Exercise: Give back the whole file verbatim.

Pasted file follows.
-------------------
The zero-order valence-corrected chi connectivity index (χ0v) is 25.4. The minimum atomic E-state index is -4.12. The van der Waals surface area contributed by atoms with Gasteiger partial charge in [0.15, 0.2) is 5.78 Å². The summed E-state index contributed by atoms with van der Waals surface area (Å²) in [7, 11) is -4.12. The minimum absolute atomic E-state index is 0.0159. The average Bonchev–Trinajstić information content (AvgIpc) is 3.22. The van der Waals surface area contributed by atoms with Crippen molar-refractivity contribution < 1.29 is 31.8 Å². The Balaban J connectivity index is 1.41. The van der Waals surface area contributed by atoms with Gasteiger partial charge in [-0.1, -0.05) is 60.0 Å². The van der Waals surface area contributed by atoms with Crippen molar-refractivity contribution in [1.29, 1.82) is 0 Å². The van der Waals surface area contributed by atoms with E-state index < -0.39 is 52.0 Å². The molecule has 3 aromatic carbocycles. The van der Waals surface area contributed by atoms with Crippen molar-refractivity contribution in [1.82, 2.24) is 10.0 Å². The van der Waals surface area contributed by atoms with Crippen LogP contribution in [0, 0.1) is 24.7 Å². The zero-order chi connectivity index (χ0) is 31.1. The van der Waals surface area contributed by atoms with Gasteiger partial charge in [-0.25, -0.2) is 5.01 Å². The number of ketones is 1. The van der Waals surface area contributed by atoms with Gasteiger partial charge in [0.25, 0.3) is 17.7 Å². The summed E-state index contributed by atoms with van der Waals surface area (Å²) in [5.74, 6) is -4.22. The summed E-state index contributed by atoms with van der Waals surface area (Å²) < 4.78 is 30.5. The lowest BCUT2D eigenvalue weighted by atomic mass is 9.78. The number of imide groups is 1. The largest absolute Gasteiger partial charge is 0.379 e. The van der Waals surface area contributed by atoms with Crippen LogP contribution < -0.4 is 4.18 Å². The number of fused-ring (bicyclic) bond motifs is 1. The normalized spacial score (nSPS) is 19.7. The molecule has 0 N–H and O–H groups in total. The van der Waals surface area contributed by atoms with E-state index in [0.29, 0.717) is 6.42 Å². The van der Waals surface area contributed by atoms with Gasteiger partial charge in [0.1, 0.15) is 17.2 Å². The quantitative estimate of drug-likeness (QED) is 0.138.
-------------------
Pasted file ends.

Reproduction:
The zero-order valence-corrected chi connectivity index (χ0v) is 25.4. The minimum atomic E-state index is -4.12. The van der Waals surface area contributed by atoms with Gasteiger partial charge in [0.15, 0.2) is 5.78 Å². The summed E-state index contributed by atoms with van der Waals surface area (Å²) in [7, 11) is -4.12. The minimum absolute atomic E-state index is 0.0159. The average Bonchev–Trinajstić information content (AvgIpc) is 3.22. The van der Waals surface area contributed by atoms with Crippen molar-refractivity contribution < 1.29 is 31.8 Å². The Balaban J connectivity index is 1.41. The van der Waals surface area contributed by atoms with Gasteiger partial charge in [-0.1, -0.05) is 60.0 Å². The van der Waals surface area contributed by atoms with Crippen molar-refractivity contribution in [1.29, 1.82) is 0 Å². The van der Waals surface area contributed by atoms with E-state index < -0.39 is 52.0 Å². The molecule has 3 aromatic carbocycles. The van der Waals surface area contributed by atoms with Crippen molar-refractivity contribution in [1.82, 2.24) is 10.0 Å². The van der Waals surface area contributed by atoms with Crippen LogP contribution in [0, 0.1) is 24.7 Å². The zero-order chi connectivity index (χ0) is 31.1. The van der Waals surface area contributed by atoms with Gasteiger partial charge in [-0.25, -0.2) is 5.01 Å². The number of ketones is 1. The van der Waals surface area contributed by atoms with Gasteiger partial charge in [0.25, 0.3) is 17.7 Å². The summed E-state index contributed by atoms with van der Waals surface area (Å²) in [5.74, 6) is -4.22. The summed E-state index contributed by atoms with van der Waals surface area (Å²) < 4.78 is 30.5. The lowest BCUT2D eigenvalue weighted by atomic mass is 9.78. The number of imide groups is 1. The largest absolute Gasteiger partial charge is 0.379 e. The van der Waals surface area contributed by atoms with Crippen LogP contribution < -0.4 is 4.18 Å². The number of fused-ring (bicyclic) bond motifs is 1. The normalized spacial score (nSPS) is 19.7. The molecule has 0 N–H and O–H groups in total. The van der Waals surface area contributed by atoms with E-state index in [0.29, 0.717) is 6.42 Å². The van der Waals surface area contributed by atoms with Gasteiger partial charge in [0.1, 0.15) is 17.2 Å². The quantitative estimate of drug-likeness (QED) is 0.138.